"A man losing his job is a modern horror story," director Saar Klein told me, a propos of his new film Things People Do, which just won the 40th Anniversary Award at the Deauville American Film Festival.
In Things People Do, an insurance man with an ideal middle-class set up -- an attractive blonde wife, two sons and a swimming pool, in the heart of the California desert -- loses his job because he is too "nice" when investigating insurance claims. And like the protagonist of Murnau's celebrated 1924 film The Last Laugh, Bill is too ashamed to let his family know. He just pretends to go to the office each day.
His family however gets bitter and suspicious about his new stinginess. "Why can't you buy me an iPod?" one son whines. "It's not expensive!"
What makes the film alluring is the camera's focus on the unemployed man's brooding tormented eyes, and his inability to express his anguish to anyone around him. Bill, played by Wes Bentley, becomes the classic outsider, in the tradition of American anti-heros such as Travis in Taxi Driver or Humphrey Bogart in In a Lonely Place.
He also becomes -- in desperation -- a hold-up man.
"I always associated with someone outside the group," Saar Klein explained, as we discussed the genesis of this story. "I have a lot of empathy with the outsider. It came from moving at age nine to the Bronx, from Israel, and being judged for being different."
But the inspiration for the script came from a conversation with Terrence Malick, for whom Klein was the Oscar-nominated editor on the film The Thin Red Line.
"Malick loves talking about philosophy," Klein smiled. "We had great conversations.
We were discussing Raskolnikov and the moral damage crime leads to. And Malick said, why don't you make a film?"
Klein, a film editor and director/writer of commercials, launched into a five year project to make Things People Do.
Klein's skill as an editor is apparent in this film. The strength of Things People Do lies in its impressive visuals and cuts: the scenes of holdup man Bill driving along the desert roads, in anguish, cut with shots of his swimming pool, which devolves from the place where his kids can play, in the first scene, to a poisonous well that causes mysterious red splotches on the family's skin.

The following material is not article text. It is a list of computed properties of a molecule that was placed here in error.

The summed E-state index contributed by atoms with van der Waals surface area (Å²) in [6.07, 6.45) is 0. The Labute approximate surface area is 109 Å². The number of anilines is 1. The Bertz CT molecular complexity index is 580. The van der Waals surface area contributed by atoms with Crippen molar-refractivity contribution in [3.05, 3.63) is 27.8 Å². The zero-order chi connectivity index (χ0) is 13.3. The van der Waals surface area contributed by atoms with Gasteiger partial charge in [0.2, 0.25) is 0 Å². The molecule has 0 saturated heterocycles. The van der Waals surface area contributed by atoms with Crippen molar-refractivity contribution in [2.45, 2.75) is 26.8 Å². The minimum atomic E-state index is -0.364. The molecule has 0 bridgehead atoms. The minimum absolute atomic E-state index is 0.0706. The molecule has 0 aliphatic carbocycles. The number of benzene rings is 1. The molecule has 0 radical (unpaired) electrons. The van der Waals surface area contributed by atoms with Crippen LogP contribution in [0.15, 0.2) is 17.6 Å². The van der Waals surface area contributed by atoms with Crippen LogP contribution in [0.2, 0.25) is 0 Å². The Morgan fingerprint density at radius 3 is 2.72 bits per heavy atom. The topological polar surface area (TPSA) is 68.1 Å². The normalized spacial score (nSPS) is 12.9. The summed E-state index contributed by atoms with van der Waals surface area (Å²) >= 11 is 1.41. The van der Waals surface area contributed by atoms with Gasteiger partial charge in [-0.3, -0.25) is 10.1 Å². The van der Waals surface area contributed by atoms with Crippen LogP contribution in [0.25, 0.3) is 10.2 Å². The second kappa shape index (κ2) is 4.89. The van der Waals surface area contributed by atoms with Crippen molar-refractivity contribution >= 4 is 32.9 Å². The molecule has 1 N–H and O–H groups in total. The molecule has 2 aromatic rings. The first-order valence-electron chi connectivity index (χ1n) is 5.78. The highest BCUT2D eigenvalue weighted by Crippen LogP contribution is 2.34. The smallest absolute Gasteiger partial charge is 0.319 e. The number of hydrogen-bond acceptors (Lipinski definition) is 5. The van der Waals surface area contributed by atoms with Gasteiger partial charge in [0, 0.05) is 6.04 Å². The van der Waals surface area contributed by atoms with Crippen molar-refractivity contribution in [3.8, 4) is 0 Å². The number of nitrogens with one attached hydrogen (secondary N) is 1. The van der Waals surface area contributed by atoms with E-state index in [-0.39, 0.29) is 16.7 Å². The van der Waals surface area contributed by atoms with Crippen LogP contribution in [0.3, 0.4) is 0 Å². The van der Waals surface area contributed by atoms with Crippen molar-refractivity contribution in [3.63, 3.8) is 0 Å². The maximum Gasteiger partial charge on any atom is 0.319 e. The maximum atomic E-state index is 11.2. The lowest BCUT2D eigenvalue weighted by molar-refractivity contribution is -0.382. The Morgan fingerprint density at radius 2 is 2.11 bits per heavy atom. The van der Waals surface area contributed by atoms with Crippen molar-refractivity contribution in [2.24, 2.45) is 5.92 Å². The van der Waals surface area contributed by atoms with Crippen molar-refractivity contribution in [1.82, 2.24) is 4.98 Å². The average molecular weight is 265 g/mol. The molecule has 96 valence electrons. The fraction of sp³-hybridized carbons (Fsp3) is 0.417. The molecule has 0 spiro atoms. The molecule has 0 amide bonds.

It is a landscape of alienation.
Klein commented: "Alienation happens in modern society. I was fascinated by these characters living on the edge of a desert trying to create structure. The neighborhoods are cookie-cutter houses. They are ordered and organized. But the deserts have wind in them."
And the swimming pool (like in Sunset Boulevard) becomes a metaphor for the American dream gone wrong.
"The pool represents Bill's soul. The clear pool gets contaminated. The pool [eventually] looks like a tomb-- "
The visual symbolism works. What mars this interesting tale, however, is that it is not fully developed. The characters seem hastily sketched, especially our lead, whose emotions range from inchoate to violent, and the wife who cannot even boast that emotional range. From the beginning, the blonde housewife is stern and unloving with her husband, even before she finds out he has lost his job, and shows little complexity beyond her disappointment that somehow the money seems to be dwindling. It is hard to sympathize with this character or even believe that there is a marriage to save, which is ostensibly the goal of the narrative.
But to make up for this flatly-designed wife and the unclear psyche of the husband, we do have the interesting side-character of a teenaged cashier whom the hold-up man befriends in a convenience store. The conversations between these two "marginal" characters are fresh and emotionally wrought: indeed, the best dialogues in the film.
"This guy is doing damage to his life," Klein commented. "He can't reveal what he's doing to his family and best friend, so he bonds with a cashier in the supermarket. I wanted there to be a lot of empathy between them, a little warmth in a cold world. "
Klein also noted that ultimately he wanted his film to leave his audience thinking about moral issues: about the morality of this man who turns to crime to get money for his family, and about the moral question, posed by what turns out to be an ambiguous ending, of 'just punishment'.
"Survival and being moral are in conflict with each other," he commented. "Audiences are left wondering what is the just outcome for the protagonist. I've noticed that fifty percent of audience members leave the theater thinking that one ending would be more moral, fifty percent the other."
This audience member, however, was struck more by the amoral issues in the film: how the family man actually seems to enjoy -- and take on with macho passion -- his hold-ups, brandishing his gun and waving it around, forcing people to the floor. Indeed, the only moral issue that perturbed me was the questionability of the protagonist's self-assigned role as a vigilante: in two scenes, he takes pleasure in "punishing" his victims for being less than moral themselves. As for the macro moral conundrum of crime-and-(just) punishment, à la Dostoyevsky, referred to by the director, this seems an afterthought, rather than integral to the story, as it is never clear that Bill feels any remorse whatsoever about the terror he caused, only shame about having had to embrace an "outsider" identity and guilt about lying to his family.
What dark violent needs lurk in this man, seemingly content with his iceberg wife, sons and swimming pool?
This issue is left unresolved.